Contributions to Disciplinary Thought
Edited by Jean d’Aspremont and Sahib Singh
Chapter 55: Sovereignty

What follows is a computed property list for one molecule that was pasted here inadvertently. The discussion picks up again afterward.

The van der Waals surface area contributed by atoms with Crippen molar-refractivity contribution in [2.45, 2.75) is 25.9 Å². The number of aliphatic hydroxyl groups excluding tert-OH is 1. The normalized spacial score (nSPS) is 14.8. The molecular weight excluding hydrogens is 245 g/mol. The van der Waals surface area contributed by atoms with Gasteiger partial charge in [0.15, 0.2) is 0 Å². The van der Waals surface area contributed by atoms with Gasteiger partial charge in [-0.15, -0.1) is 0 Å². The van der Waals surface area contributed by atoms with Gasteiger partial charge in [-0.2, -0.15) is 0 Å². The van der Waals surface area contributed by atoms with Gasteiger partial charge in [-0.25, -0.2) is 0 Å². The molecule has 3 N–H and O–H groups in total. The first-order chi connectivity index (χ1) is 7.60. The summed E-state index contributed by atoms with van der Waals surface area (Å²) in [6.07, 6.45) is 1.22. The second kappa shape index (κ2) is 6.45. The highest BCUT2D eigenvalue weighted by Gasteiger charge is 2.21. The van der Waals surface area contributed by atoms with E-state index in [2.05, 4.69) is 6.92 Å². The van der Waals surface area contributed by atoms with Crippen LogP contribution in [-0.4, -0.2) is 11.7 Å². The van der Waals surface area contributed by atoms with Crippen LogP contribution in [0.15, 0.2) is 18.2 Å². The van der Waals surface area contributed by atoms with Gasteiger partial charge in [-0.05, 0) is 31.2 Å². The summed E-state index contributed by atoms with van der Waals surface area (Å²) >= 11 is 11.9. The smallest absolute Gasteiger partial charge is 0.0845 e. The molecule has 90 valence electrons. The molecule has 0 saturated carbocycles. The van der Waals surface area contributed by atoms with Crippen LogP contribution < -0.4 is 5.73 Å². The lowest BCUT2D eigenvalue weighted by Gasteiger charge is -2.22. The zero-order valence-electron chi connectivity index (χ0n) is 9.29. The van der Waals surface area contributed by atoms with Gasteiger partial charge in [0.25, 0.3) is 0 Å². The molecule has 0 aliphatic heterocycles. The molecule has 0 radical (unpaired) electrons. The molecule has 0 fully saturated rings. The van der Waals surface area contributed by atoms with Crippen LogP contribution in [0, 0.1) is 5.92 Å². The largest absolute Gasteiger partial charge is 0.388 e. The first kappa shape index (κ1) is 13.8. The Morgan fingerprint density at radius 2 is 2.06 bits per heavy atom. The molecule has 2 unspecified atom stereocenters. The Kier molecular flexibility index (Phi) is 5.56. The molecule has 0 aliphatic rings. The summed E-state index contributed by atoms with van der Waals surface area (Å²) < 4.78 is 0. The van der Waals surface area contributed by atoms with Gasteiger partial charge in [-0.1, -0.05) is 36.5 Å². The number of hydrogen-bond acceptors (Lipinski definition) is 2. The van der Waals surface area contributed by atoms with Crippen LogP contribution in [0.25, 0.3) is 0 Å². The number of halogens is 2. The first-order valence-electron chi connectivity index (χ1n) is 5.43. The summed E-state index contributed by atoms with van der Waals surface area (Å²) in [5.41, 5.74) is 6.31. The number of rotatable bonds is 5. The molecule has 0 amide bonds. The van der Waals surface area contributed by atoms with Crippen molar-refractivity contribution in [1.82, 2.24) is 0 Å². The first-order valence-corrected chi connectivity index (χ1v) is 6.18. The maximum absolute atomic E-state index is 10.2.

The origins of sovereignty lie in the political and intellectual history of the Middle Ages, where a number of different, but not mutually exclusive, understandings of sovereignty emerged: ruler sovereignty, state sovereignty and popular sovereignty. At first international law was concerned almost exclusively with state sovereignty. In the twentieth century, however, the idea of popular sovereignty entered international law in the form of the principle of self-determination. In a normative sense – and increasingly a doctrinal one too – state sovereignty and popular sovereignty are intertwined. Arguments about the demise of the State and the irresistible rise of supranationalism have often failed to take into account the resilience of sovereignty and its transformation.
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